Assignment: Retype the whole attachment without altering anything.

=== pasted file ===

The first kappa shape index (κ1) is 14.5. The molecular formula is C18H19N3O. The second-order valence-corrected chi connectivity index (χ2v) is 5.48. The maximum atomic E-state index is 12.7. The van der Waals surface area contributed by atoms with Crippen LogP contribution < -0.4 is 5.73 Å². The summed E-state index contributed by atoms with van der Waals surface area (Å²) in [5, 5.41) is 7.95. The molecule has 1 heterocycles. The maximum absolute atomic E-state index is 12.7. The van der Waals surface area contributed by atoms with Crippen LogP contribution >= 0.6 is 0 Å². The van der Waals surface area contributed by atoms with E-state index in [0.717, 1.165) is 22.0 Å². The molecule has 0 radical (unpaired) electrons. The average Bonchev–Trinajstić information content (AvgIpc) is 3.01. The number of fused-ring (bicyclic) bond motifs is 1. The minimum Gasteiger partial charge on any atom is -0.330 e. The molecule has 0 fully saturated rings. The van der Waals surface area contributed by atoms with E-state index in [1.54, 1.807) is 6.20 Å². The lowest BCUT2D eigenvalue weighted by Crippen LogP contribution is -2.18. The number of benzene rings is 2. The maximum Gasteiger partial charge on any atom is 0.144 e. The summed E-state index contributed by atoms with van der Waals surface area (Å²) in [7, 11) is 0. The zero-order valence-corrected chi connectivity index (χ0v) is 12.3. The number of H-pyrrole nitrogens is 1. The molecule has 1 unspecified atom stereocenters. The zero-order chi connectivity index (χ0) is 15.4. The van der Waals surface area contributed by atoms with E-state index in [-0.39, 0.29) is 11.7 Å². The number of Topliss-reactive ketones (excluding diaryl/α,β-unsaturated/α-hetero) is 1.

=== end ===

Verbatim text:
The first kappa shape index (κ1) is 14.5. The molecular formula is C18H19N3O. The second-order valence-corrected chi connectivity index (χ2v) is 5.48. The maximum atomic E-state index is 12.7. The van der Waals surface area contributed by atoms with Crippen LogP contribution < -0.4 is 5.73 Å². The summed E-state index contributed by atoms with van der Waals surface area (Å²) in [5, 5.41) is 7.95. The molecule has 1 heterocycles. The maximum absolute atomic E-state index is 12.7. The van der Waals surface area contributed by atoms with Crippen LogP contribution >= 0.6 is 0 Å². The van der Waals surface area contributed by atoms with E-state index in [0.717, 1.165) is 22.0 Å². The molecule has 0 radical (unpaired) electrons. The average Bonchev–Trinajstić information content (AvgIpc) is 3.01. The number of fused-ring (bicyclic) bond motifs is 1. The minimum Gasteiger partial charge on any atom is -0.330 e. The molecule has 0 fully saturated rings. The van der Waals surface area contributed by atoms with E-state index in [1.54, 1.807) is 6.20 Å². The lowest BCUT2D eigenvalue weighted by Crippen LogP contribution is -2.18. The number of benzene rings is 2. The maximum Gasteiger partial charge on any atom is 0.144 e. The summed E-state index contributed by atoms with van der Waals surface area (Å²) in [7, 11) is 0. The zero-order valence-corrected chi connectivity index (χ0v) is 12.3. The number of H-pyrrole nitrogens is 1. The molecule has 1 unspecified atom stereocenters. The zero-order chi connectivity index (χ0) is 15.4. The van der Waals surface area contributed by atoms with E-state index in [-0.39, 0.29) is 11.7 Å². The number of Topliss-reactive ketones (excluding diaryl/α,β-unsaturated/α-hetero) is 1.